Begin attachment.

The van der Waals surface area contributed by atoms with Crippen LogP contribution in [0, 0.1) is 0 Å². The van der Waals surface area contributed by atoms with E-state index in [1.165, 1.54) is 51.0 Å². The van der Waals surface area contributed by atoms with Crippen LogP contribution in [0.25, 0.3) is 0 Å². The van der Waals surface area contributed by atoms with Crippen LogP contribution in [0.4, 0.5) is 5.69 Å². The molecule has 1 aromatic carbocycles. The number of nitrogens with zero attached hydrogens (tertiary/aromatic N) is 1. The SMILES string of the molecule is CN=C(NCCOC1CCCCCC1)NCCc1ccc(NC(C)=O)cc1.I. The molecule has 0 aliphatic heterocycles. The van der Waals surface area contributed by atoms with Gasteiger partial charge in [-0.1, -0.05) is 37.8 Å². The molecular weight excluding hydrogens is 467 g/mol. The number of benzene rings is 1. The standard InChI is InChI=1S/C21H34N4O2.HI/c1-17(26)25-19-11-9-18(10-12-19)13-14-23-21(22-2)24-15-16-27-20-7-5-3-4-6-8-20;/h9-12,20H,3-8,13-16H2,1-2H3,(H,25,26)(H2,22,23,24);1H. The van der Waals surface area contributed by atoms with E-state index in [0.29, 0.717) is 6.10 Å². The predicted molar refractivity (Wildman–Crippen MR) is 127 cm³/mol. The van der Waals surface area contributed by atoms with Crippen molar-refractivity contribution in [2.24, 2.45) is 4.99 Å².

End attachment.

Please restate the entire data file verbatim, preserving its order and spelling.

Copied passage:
The van der Waals surface area contributed by atoms with Crippen LogP contribution in [0, 0.1) is 0 Å². The van der Waals surface area contributed by atoms with E-state index in [1.165, 1.54) is 51.0 Å². The van der Waals surface area contributed by atoms with Crippen LogP contribution in [0.25, 0.3) is 0 Å². The van der Waals surface area contributed by atoms with Crippen LogP contribution in [0.4, 0.5) is 5.69 Å². The molecule has 1 aromatic carbocycles. The number of nitrogens with zero attached hydrogens (tertiary/aromatic N) is 1. The SMILES string of the molecule is CN=C(NCCOC1CCCCCC1)NCCc1ccc(NC(C)=O)cc1.I. The molecule has 0 aliphatic heterocycles. The van der Waals surface area contributed by atoms with Gasteiger partial charge in [-0.1, -0.05) is 37.8 Å². The molecular weight excluding hydrogens is 467 g/mol. The number of benzene rings is 1. The standard InChI is InChI=1S/C21H34N4O2.HI/c1-17(26)25-19-11-9-18(10-12-19)13-14-23-21(22-2)24-15-16-27-20-7-5-3-4-6-8-20;/h9-12,20H,3-8,13-16H2,1-2H3,(H,25,26)(H2,22,23,24);1H. The van der Waals surface area contributed by atoms with E-state index in [0.29, 0.717) is 6.10 Å². The predicted molar refractivity (Wildman–Crippen MR) is 127 cm³/mol. The van der Waals surface area contributed by atoms with Crippen molar-refractivity contribution in [2.24, 2.45) is 4.99 Å².